McCumisky drove into the pit for a check up and started from the pit lane. With water rolling across the track, the fearless drivers took off once again. Stuart Oliver mounted pressure on Steve Thomas from the very beginning. Serious action followed. Stuart took the lead into Turn 3 at the end of the 1.3 km back straight. It was to be a cat and mouse game from then on as the ten-time British Truck Racing Champion (Stuart) fought off a constantly prodding Steve Thomas of Team Allied Partners. While managing to keep Stuart at bay in the qualifying race and even the super qualifying race, Steve and Stuart took the fight to the finish with almost all the action centered on them. The duo went flat out, overtaking each other almost at a regular pace during the latter half of the race. The first half of the race was spent in exerting pressure on each other. Deriving much from slip streaming each
other too!

The 2011 BTRA Division 1 champion David Jenkins retired after ramming into the inside wall while exiting Turn 1 earlier (on the second lap) into the race. Mat by then had made up three places and was now in third. Reid had dropped to sixth, behind Graham Powell and Steven Powell, who had dropped a spot. A little later, Steven Powell was overtaken by Janes, who promptly received up a drive-through penalty for making his move in a yellow flag phase. Streams of water were seen emanating from the wheels, the track, not dry yet, provided a challenging environment. The trucks were holding on well, nary any signs of slowing down. Even under such challenging conditions they would run the straight at speeds well above 130 kmph. There was a time when Steve was seen almost speeding into Stuart from behind. Stuart was seen trying to ensure that Steve does not get ahead. He did, but not enough to stay there; away from the prying eyes of Oliver.

At the wheel of the Dealer Daredevils race truck, Paul Alan McCumisky retired on the sixth lap. Paul’s was the last retirement of the race. The fight continued between Steve and Stuart. It was so intense that to expect either of them to win this race would not be far from truth. The 10th and 12th laps proved to be decisive as well as the most exciting. By lap 10, Steve and Stuart were a razor-thin 0.25 seconds apart. Steven Powell was in third position with Summerfield following with a time difference of 4.67 seconds. Four laps later the gap between the leading trio and the rest was a good 11 seconds. Summerfield fell back further and was overtaken by Reid and Levett. Towards the end of the 15th lap Powell was right up behind Thomas. He had narrowed the gap to just 1.5 seconds, and attempted a overtaking manoeuvre that was skillfully tackled by Steve. A little behind, Chris had barrelled past the Cummins pair ahead of him, rising to fourth. At the end of the 16th lap, Stuart Oliver was the first to cross the finish line. The last year’s winner managed to retain the title, recording a last lap time of 2:01.258 seconds. With a gap of 0.698 seconds, Steve came second (2:01.810 seconds last lap timing).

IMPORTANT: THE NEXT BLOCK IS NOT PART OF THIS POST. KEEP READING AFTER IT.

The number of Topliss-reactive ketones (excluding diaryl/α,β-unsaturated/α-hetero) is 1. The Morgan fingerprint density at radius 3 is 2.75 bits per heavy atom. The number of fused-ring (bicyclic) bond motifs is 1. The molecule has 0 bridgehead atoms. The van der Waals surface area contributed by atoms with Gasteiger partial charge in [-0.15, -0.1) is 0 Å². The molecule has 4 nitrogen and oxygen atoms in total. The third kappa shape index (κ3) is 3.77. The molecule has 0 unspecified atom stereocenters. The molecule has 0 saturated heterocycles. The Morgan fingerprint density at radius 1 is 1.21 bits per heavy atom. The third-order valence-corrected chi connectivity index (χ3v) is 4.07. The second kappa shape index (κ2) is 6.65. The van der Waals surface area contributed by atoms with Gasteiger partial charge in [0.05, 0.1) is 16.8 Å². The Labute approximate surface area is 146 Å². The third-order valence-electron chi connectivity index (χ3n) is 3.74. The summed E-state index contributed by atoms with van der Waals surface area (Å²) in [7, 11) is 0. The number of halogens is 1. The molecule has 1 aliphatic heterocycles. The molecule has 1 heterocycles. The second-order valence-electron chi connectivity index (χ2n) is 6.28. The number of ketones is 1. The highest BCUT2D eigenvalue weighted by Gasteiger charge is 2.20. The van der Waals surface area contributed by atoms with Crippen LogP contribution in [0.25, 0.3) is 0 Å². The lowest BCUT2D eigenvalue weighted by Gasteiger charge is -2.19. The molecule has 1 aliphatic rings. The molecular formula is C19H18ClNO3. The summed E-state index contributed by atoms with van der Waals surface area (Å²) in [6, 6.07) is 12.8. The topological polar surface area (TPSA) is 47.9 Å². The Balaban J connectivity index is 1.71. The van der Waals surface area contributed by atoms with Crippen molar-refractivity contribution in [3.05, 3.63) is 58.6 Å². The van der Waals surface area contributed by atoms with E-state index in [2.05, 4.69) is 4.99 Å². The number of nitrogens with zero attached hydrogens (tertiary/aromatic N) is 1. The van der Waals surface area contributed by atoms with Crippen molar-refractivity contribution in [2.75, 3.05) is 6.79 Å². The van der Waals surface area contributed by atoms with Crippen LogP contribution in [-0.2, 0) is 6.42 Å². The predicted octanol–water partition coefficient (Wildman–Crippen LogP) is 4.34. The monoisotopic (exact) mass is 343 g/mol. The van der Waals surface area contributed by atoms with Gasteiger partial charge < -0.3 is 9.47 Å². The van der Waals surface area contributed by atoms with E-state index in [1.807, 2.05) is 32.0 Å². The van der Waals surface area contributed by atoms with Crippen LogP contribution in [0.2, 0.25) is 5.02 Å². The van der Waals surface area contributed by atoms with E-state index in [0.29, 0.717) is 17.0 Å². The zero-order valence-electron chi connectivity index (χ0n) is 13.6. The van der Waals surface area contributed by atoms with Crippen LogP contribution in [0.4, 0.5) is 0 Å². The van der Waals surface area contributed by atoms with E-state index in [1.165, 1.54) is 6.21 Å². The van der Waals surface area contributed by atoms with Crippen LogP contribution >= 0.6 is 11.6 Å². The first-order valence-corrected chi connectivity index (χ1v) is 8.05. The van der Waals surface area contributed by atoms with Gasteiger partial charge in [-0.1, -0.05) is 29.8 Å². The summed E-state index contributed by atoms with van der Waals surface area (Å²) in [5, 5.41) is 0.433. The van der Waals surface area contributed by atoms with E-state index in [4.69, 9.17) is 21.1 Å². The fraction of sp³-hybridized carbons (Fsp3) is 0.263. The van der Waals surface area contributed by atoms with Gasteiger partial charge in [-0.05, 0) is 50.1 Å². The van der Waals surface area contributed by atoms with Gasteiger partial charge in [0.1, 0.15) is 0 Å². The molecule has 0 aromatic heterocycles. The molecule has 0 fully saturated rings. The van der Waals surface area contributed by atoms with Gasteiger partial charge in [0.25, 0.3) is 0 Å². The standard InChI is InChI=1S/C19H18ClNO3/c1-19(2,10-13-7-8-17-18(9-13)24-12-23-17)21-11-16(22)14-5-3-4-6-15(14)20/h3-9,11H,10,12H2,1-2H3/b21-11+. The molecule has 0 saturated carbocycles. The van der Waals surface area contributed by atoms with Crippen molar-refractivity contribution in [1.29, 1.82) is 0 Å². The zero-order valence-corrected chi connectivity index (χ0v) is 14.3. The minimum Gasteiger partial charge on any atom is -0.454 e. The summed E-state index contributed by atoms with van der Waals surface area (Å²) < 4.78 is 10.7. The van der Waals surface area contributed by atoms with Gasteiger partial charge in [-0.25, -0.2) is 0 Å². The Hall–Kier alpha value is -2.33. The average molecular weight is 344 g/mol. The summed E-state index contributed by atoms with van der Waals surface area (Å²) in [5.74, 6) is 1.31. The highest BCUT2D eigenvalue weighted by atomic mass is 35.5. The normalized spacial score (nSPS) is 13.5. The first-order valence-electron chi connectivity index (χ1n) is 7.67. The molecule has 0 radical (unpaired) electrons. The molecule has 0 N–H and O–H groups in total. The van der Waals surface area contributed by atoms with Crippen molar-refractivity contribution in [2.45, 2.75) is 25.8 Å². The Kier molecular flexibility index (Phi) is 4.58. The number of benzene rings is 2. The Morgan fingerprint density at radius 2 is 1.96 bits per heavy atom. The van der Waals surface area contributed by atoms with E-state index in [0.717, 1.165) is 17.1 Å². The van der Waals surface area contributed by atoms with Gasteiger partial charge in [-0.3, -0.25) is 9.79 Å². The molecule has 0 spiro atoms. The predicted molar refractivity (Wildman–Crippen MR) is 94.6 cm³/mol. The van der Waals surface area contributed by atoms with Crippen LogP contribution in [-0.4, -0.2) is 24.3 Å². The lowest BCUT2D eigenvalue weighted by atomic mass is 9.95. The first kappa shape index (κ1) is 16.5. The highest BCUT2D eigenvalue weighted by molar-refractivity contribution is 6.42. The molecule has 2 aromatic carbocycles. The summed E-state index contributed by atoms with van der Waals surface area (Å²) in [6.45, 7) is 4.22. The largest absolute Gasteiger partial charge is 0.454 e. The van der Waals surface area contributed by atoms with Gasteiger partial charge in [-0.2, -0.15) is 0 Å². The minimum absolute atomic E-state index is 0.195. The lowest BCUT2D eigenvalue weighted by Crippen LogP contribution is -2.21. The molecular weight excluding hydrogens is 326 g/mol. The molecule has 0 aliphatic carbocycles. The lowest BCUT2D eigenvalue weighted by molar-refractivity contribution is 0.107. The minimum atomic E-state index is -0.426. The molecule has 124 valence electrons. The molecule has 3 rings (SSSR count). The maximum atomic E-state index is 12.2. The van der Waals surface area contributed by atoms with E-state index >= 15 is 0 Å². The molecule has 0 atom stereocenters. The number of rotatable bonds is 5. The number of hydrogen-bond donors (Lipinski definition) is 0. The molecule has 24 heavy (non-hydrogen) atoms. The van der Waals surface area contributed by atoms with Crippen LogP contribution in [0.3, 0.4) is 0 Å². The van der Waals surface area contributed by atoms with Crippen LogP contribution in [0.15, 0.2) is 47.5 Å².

The best lap timing for Stuart was 1:55.230 seconds in the first lap. For Steve it was 1:55.511 seconds in the same lap. Steven Powell came third with a difference of 0.607 seconds, and a last lap time of 2:100.919 seconds. His best lap time was 1:57.108 seconds in lap 1. Speaking after the race, Stuart said, “It was an amazing experience. I want to say is a big thank you to all the fans coming out all this way, all the flags, all the caps, everything, it made such a difference this weekend. I really, really do appreciate it. Steve Thomas and Steven Powell were phenomenal competitors. They did an amazing job today of keeping me on my toes, pushing me all the way up to the podium. It means even more than the first one (last year’s race). I feel so blessed.” An elated Oliver explained after the race: “When one truck is behind the other, always the second one will be quicker as there is less air resistance. Steve was quicker behind me and was catching up with me on the main straight. But when he got past me, I did the same to him, the only question was whether I could stay there because he also had the same opportunity.” Despite windy and overcast conditions that made for a challenging track, Stuart clocked 142 kmph on the straight and 132 kmph in the curve. A good 7 kmph more than what was expected from the machine in ideal conditions by Tata Motors. Stuart Oliver also helped Team Castrol Vecton win this year as well. Reason for Castrol to rejoice. It used the opportunity to introduce the RX Vecton fuel saver engine oil developed in association with Tata Motors.